When purchasing a coin to add to your collection, you should be primarily concerned about three questions: Is it authentic? Does it have problems (such as scratches, corrosion, or other damage)? And what is the coin’s grade?
Sending the coin to a professional grading service is one way to evaluate these questions. Numismatic experts at the grading service will examine the coin, assign a numerical grade, and seal the coin into a hard plastic “slab.”
The grades assigned to the coins by several major grading companies are generally accepted by coin collectors and dealers to be accurate. Because of this, coins that have been graded and slabbed by a top grading company are frequently traded sight-unseen.
There are several well-respected coin grading services that can be trusted to authenticate, note problems, and grade the coin. These include ANACS, ICG, PCGS, and NGC. ANACS was one of the first grading companies, and has long been a trusted company known for its high standards. ICG, or Independent Coin Grading ,is a newer company that has quickly gained the respect of collectors.
PCGS, or Professional Coin Grading Service, is considered by many collectors to be the best grading service. This respected coin grading service pioneered the use of the 1-70 numerical scale, which has since been adopted by almost all coin grading companies. NGC, the official grading service of the American Numismatic Association and The Professional Numismatists Guild, is one of the most recognized coin grading organizations among coin collectors and dealers, and has built a reputation for consistent grading.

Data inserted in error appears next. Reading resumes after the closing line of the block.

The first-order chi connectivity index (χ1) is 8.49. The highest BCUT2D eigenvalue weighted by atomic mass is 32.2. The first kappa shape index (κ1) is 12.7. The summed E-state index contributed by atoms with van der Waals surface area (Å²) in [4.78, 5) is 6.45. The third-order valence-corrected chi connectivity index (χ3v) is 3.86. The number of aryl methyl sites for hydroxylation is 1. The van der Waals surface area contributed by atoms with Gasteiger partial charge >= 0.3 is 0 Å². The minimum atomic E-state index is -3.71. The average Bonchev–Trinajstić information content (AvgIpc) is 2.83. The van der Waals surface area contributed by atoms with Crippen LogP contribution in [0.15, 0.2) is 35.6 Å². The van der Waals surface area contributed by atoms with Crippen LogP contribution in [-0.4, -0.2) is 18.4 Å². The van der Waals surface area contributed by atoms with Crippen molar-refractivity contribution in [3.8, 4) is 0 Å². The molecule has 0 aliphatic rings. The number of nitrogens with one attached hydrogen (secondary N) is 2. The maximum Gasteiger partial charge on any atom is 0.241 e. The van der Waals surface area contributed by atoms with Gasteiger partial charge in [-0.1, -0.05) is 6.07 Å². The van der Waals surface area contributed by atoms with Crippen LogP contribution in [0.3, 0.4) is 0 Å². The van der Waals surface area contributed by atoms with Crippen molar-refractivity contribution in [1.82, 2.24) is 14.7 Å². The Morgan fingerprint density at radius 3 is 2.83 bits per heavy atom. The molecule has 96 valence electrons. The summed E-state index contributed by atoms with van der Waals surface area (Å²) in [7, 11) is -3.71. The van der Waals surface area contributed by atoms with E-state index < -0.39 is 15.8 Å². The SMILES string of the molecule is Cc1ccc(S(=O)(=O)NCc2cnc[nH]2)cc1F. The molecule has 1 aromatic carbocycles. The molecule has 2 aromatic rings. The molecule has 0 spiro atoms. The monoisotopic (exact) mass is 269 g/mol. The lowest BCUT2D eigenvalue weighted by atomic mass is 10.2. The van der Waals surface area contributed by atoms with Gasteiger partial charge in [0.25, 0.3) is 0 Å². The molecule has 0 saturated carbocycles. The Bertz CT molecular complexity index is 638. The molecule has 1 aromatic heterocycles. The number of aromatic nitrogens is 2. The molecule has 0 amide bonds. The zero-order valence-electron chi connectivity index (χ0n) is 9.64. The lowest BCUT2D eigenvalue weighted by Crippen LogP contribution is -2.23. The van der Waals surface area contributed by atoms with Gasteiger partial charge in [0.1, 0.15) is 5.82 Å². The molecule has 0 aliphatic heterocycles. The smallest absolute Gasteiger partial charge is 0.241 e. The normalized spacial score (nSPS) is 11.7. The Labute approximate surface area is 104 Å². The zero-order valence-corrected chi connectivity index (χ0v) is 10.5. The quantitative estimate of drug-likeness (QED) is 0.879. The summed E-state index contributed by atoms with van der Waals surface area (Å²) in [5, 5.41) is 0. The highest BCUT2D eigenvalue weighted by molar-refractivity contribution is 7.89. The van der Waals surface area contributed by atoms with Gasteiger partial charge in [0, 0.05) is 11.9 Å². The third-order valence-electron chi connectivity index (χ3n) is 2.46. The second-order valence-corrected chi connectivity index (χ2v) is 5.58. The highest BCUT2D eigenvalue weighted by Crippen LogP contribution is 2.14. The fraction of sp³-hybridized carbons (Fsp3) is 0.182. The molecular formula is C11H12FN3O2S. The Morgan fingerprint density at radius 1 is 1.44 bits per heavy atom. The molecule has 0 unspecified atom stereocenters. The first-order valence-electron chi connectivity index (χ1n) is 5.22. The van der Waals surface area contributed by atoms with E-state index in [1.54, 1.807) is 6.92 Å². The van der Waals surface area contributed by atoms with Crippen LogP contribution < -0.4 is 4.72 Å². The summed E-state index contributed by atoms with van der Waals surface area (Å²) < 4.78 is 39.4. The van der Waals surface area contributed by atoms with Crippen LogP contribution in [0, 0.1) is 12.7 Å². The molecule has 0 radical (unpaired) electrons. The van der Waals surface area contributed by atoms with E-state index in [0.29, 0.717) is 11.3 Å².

If you are purchasing valuable coins, it is strongly recommended that you purchase only coins that have been certified or grading by one of these top coin grading companies. A graded coin is easier to compare with other coins, and it’s easier to determine the coin’s fair market value based on its physical condition.
Do not pay a premium price for any “certified” or “graded” coin that has not been graded by one of these top four companies. Instead, consider the coin to be ungraded, and judge it based solely on your evaluation of the coin itself, not the grade it has been given.
Not all grading companies are equal; in recent years, dozens of other coin grading services have also joined the industry. Examples include NCS, PCI, TruGrade, NTC/Numistrust, and ASA/Accugrade; there are also dozens of other companies. Many collectors question the grades given by such companies or feel that they consistently over-grade coins.
The most respected services, such as PCGS and NGC, are what’s known as “third-party grading.” They do not buy or sell any of the coins sent to them for grading. In contrast, some grading companies grade and then sell their own coins. This is problematic because there is quite a bit of incentive to give a coin the highest grade possible, even if it doesn’t quality.
For example, SGS or “Star Grading Service” is one such self-slabber. You will see few SGS coins graded below MS70, which is essentially impossible. This is one reason why experienced collectors and dealers tend to stay away from these coin grading services.
Regardless of which grading company you use, it is important to note that coin graders are human and the grading process is subjective. Do not always depend on the grades given by the grading service. Scrutinize the coin yourself to judge its condition, regardless of the grade it’s been given.